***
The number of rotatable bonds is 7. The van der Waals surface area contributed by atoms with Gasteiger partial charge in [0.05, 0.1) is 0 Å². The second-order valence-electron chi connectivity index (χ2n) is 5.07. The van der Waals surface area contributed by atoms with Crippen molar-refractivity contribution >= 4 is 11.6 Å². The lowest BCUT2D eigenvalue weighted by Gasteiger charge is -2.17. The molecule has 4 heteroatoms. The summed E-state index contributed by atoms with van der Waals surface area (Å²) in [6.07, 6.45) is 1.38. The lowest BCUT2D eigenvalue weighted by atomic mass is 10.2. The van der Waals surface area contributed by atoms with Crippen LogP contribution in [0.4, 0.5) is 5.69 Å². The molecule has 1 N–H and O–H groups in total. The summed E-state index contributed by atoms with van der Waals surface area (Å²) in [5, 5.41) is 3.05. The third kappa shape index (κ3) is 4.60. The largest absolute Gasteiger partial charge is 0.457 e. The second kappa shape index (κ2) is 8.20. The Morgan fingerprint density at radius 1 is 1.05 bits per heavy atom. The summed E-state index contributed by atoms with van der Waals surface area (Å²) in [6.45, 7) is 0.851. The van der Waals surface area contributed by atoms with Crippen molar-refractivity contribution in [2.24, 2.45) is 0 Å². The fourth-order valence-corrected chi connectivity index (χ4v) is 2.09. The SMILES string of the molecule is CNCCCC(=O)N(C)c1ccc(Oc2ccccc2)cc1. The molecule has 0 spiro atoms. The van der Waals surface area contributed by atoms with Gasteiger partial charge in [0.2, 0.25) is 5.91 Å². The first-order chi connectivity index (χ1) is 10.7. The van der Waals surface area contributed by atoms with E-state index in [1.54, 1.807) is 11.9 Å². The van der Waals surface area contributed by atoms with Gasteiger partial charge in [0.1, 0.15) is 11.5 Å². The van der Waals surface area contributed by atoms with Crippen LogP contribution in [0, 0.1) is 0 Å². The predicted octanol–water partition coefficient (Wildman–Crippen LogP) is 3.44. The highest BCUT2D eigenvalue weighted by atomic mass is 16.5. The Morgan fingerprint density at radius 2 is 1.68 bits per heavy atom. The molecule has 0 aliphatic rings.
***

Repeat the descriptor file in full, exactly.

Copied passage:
The number of rotatable bonds is 7. The van der Waals surface area contributed by atoms with Gasteiger partial charge in [0.05, 0.1) is 0 Å². The second-order valence-electron chi connectivity index (χ2n) is 5.07. The van der Waals surface area contributed by atoms with Crippen molar-refractivity contribution >= 4 is 11.6 Å². The lowest BCUT2D eigenvalue weighted by Gasteiger charge is -2.17. The molecule has 4 heteroatoms. The summed E-state index contributed by atoms with van der Waals surface area (Å²) in [6.07, 6.45) is 1.38. The lowest BCUT2D eigenvalue weighted by atomic mass is 10.2. The van der Waals surface area contributed by atoms with Crippen LogP contribution in [0.4, 0.5) is 5.69 Å². The molecule has 1 N–H and O–H groups in total. The summed E-state index contributed by atoms with van der Waals surface area (Å²) in [5, 5.41) is 3.05. The third kappa shape index (κ3) is 4.60. The largest absolute Gasteiger partial charge is 0.457 e. The second kappa shape index (κ2) is 8.20. The Morgan fingerprint density at radius 1 is 1.05 bits per heavy atom. The summed E-state index contributed by atoms with van der Waals surface area (Å²) in [6.45, 7) is 0.851. The van der Waals surface area contributed by atoms with Crippen molar-refractivity contribution in [2.24, 2.45) is 0 Å². The fourth-order valence-corrected chi connectivity index (χ4v) is 2.09. The SMILES string of the molecule is CNCCCC(=O)N(C)c1ccc(Oc2ccccc2)cc1. The molecule has 0 spiro atoms. The van der Waals surface area contributed by atoms with Gasteiger partial charge in [0.2, 0.25) is 5.91 Å². The first-order chi connectivity index (χ1) is 10.7. The van der Waals surface area contributed by atoms with E-state index in [1.54, 1.807) is 11.9 Å². The van der Waals surface area contributed by atoms with Gasteiger partial charge in [0.1, 0.15) is 11.5 Å². The van der Waals surface area contributed by atoms with Crippen LogP contribution in [0, 0.1) is 0 Å². The predicted octanol–water partition coefficient (Wildman–Crippen LogP) is 3.44. The highest BCUT2D eigenvalue weighted by atomic mass is 16.5. The Morgan fingerprint density at radius 2 is 1.68 bits per heavy atom. The molecule has 0 aliphatic rings.